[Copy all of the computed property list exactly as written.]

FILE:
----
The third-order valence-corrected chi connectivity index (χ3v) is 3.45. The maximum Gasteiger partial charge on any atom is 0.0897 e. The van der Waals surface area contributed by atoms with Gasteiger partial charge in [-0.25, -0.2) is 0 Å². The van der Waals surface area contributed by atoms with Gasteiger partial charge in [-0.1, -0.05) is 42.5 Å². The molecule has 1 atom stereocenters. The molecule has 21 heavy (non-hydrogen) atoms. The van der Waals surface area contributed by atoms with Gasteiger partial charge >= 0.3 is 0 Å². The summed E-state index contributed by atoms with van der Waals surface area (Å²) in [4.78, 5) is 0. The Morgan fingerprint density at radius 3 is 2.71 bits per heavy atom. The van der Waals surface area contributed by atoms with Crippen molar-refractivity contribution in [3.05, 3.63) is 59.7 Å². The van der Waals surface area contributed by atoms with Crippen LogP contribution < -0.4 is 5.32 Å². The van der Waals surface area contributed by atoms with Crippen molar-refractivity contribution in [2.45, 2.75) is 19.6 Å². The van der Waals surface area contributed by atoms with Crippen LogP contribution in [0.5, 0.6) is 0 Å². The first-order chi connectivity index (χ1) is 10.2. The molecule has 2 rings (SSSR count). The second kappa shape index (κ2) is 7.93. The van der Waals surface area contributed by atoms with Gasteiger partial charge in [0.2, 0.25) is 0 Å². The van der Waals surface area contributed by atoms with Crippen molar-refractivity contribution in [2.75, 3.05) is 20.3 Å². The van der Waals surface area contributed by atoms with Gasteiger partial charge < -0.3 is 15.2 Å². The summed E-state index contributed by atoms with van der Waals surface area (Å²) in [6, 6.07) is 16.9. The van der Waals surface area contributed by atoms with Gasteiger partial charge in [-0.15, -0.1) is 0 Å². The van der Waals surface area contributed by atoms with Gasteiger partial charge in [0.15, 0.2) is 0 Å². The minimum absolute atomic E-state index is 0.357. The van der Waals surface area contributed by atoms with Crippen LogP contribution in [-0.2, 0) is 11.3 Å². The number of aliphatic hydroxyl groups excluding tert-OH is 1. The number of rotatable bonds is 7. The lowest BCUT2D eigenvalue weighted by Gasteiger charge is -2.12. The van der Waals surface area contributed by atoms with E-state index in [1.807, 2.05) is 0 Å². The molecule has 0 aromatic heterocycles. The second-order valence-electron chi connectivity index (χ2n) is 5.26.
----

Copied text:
The third-order valence-corrected chi connectivity index (χ3v) is 3.45. The maximum Gasteiger partial charge on any atom is 0.0897 e. The van der Waals surface area contributed by atoms with Gasteiger partial charge in [-0.25, -0.2) is 0 Å². The van der Waals surface area contributed by atoms with Gasteiger partial charge in [-0.1, -0.05) is 42.5 Å². The molecule has 1 atom stereocenters. The molecule has 21 heavy (non-hydrogen) atoms. The van der Waals surface area contributed by atoms with Gasteiger partial charge >= 0.3 is 0 Å². The summed E-state index contributed by atoms with van der Waals surface area (Å²) in [4.78, 5) is 0. The Morgan fingerprint density at radius 3 is 2.71 bits per heavy atom. The van der Waals surface area contributed by atoms with Crippen molar-refractivity contribution in [3.05, 3.63) is 59.7 Å². The van der Waals surface area contributed by atoms with Crippen LogP contribution < -0.4 is 5.32 Å². The van der Waals surface area contributed by atoms with Crippen molar-refractivity contribution in [2.45, 2.75) is 19.6 Å². The van der Waals surface area contributed by atoms with Crippen LogP contribution in [0.5, 0.6) is 0 Å². The first-order chi connectivity index (χ1) is 10.2. The molecule has 2 rings (SSSR count). The second kappa shape index (κ2) is 7.93. The van der Waals surface area contributed by atoms with Gasteiger partial charge in [0.2, 0.25) is 0 Å². The van der Waals surface area contributed by atoms with Crippen molar-refractivity contribution in [2.75, 3.05) is 20.3 Å². The van der Waals surface area contributed by atoms with Gasteiger partial charge < -0.3 is 15.2 Å². The summed E-state index contributed by atoms with van der Waals surface area (Å²) in [6, 6.07) is 16.9. The van der Waals surface area contributed by atoms with Gasteiger partial charge in [-0.15, -0.1) is 0 Å². The van der Waals surface area contributed by atoms with Gasteiger partial charge in [0.15, 0.2) is 0 Å². The minimum absolute atomic E-state index is 0.357. The van der Waals surface area contributed by atoms with Crippen LogP contribution in [-0.2, 0) is 11.3 Å². The number of aliphatic hydroxyl groups excluding tert-OH is 1. The number of rotatable bonds is 7. The lowest BCUT2D eigenvalue weighted by Gasteiger charge is -2.12. The van der Waals surface area contributed by atoms with E-state index in [1.807, 2.05) is 0 Å². The molecule has 0 aromatic heterocycles. The second-order valence-electron chi connectivity index (χ2n) is 5.26.